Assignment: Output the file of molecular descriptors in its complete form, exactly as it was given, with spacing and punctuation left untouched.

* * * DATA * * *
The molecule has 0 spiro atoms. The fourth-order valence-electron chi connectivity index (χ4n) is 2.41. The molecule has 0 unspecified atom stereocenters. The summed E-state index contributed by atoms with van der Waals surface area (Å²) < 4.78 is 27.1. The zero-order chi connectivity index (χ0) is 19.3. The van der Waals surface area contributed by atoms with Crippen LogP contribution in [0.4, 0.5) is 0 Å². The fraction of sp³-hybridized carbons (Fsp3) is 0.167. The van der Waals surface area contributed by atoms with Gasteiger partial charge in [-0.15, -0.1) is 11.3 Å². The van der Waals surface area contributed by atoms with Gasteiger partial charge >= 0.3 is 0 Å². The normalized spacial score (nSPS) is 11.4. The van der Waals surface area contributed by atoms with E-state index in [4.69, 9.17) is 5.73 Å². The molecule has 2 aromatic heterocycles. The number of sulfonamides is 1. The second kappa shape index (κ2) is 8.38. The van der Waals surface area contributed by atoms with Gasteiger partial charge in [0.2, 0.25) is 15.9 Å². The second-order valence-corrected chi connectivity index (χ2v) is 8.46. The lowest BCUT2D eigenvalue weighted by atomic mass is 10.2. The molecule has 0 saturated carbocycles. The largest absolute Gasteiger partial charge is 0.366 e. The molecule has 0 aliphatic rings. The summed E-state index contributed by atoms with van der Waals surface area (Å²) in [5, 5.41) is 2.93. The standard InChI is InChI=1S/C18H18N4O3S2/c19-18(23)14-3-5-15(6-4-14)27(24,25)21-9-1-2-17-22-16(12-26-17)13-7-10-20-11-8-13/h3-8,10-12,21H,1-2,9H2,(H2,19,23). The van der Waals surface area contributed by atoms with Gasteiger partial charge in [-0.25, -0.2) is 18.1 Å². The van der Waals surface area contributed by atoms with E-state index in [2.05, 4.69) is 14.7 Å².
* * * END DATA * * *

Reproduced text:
The molecule has 0 spiro atoms. The fourth-order valence-electron chi connectivity index (χ4n) is 2.41. The molecule has 0 unspecified atom stereocenters. The summed E-state index contributed by atoms with van der Waals surface area (Å²) < 4.78 is 27.1. The zero-order chi connectivity index (χ0) is 19.3. The van der Waals surface area contributed by atoms with Crippen LogP contribution in [0.4, 0.5) is 0 Å². The fraction of sp³-hybridized carbons (Fsp3) is 0.167. The van der Waals surface area contributed by atoms with Gasteiger partial charge in [-0.15, -0.1) is 11.3 Å². The van der Waals surface area contributed by atoms with Gasteiger partial charge >= 0.3 is 0 Å². The normalized spacial score (nSPS) is 11.4. The van der Waals surface area contributed by atoms with E-state index in [4.69, 9.17) is 5.73 Å². The molecule has 2 aromatic heterocycles. The number of sulfonamides is 1. The second kappa shape index (κ2) is 8.38. The van der Waals surface area contributed by atoms with Gasteiger partial charge in [0.2, 0.25) is 15.9 Å². The second-order valence-corrected chi connectivity index (χ2v) is 8.46. The lowest BCUT2D eigenvalue weighted by atomic mass is 10.2. The molecule has 0 saturated carbocycles. The largest absolute Gasteiger partial charge is 0.366 e. The molecule has 0 aliphatic rings. The summed E-state index contributed by atoms with van der Waals surface area (Å²) in [5, 5.41) is 2.93. The standard InChI is InChI=1S/C18H18N4O3S2/c19-18(23)14-3-5-15(6-4-14)27(24,25)21-9-1-2-17-22-16(12-26-17)13-7-10-20-11-8-13/h3-8,10-12,21H,1-2,9H2,(H2,19,23). The van der Waals surface area contributed by atoms with Gasteiger partial charge in [-0.25, -0.2) is 18.1 Å². The van der Waals surface area contributed by atoms with E-state index in [2.05, 4.69) is 14.7 Å².